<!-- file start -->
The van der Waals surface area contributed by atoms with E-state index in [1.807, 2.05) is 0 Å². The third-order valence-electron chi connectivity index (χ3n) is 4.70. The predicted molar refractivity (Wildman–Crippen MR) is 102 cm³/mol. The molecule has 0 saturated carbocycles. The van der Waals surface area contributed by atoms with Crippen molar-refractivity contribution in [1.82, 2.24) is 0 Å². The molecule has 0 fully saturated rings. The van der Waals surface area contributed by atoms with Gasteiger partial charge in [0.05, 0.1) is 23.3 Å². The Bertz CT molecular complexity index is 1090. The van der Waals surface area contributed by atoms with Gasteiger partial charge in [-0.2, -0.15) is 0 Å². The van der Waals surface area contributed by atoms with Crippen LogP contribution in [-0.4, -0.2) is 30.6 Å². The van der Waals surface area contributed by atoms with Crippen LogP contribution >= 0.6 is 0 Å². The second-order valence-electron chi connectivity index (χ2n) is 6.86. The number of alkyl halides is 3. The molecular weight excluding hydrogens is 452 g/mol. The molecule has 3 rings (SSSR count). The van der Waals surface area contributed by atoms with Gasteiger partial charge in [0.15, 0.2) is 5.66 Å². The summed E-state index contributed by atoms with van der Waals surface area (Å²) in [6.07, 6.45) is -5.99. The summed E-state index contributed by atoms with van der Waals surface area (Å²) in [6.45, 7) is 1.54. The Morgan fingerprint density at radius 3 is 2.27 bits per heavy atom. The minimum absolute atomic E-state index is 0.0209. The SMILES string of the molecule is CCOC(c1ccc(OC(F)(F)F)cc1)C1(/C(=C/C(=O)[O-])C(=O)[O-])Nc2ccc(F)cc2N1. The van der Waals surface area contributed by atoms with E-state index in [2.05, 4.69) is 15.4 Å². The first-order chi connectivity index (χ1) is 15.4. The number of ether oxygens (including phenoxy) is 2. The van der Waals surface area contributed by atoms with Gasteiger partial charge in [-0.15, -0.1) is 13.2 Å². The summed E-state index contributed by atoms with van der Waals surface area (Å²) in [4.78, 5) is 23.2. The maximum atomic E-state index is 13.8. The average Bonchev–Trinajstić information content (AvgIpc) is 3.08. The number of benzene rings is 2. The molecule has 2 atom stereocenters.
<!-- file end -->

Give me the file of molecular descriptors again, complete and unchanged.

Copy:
The van der Waals surface area contributed by atoms with E-state index in [1.807, 2.05) is 0 Å². The third-order valence-electron chi connectivity index (χ3n) is 4.70. The predicted molar refractivity (Wildman–Crippen MR) is 102 cm³/mol. The molecule has 0 saturated carbocycles. The van der Waals surface area contributed by atoms with Crippen molar-refractivity contribution in [1.82, 2.24) is 0 Å². The molecule has 0 fully saturated rings. The van der Waals surface area contributed by atoms with Gasteiger partial charge in [0.05, 0.1) is 23.3 Å². The Bertz CT molecular complexity index is 1090. The van der Waals surface area contributed by atoms with Gasteiger partial charge in [-0.2, -0.15) is 0 Å². The van der Waals surface area contributed by atoms with Crippen LogP contribution in [-0.4, -0.2) is 30.6 Å². The van der Waals surface area contributed by atoms with Crippen LogP contribution >= 0.6 is 0 Å². The second-order valence-electron chi connectivity index (χ2n) is 6.86. The number of alkyl halides is 3. The molecular weight excluding hydrogens is 452 g/mol. The molecule has 3 rings (SSSR count). The van der Waals surface area contributed by atoms with Gasteiger partial charge in [0.15, 0.2) is 5.66 Å². The summed E-state index contributed by atoms with van der Waals surface area (Å²) in [6.07, 6.45) is -5.99. The summed E-state index contributed by atoms with van der Waals surface area (Å²) in [6.45, 7) is 1.54. The Morgan fingerprint density at radius 3 is 2.27 bits per heavy atom. The minimum absolute atomic E-state index is 0.0209. The SMILES string of the molecule is CCOC(c1ccc(OC(F)(F)F)cc1)C1(/C(=C/C(=O)[O-])C(=O)[O-])Nc2ccc(F)cc2N1. The van der Waals surface area contributed by atoms with E-state index in [2.05, 4.69) is 15.4 Å². The first-order chi connectivity index (χ1) is 15.4. The number of ether oxygens (including phenoxy) is 2. The van der Waals surface area contributed by atoms with Gasteiger partial charge in [-0.15, -0.1) is 13.2 Å². The summed E-state index contributed by atoms with van der Waals surface area (Å²) in [4.78, 5) is 23.2. The maximum atomic E-state index is 13.8. The average Bonchev–Trinajstić information content (AvgIpc) is 3.08. The number of benzene rings is 2. The molecule has 2 atom stereocenters.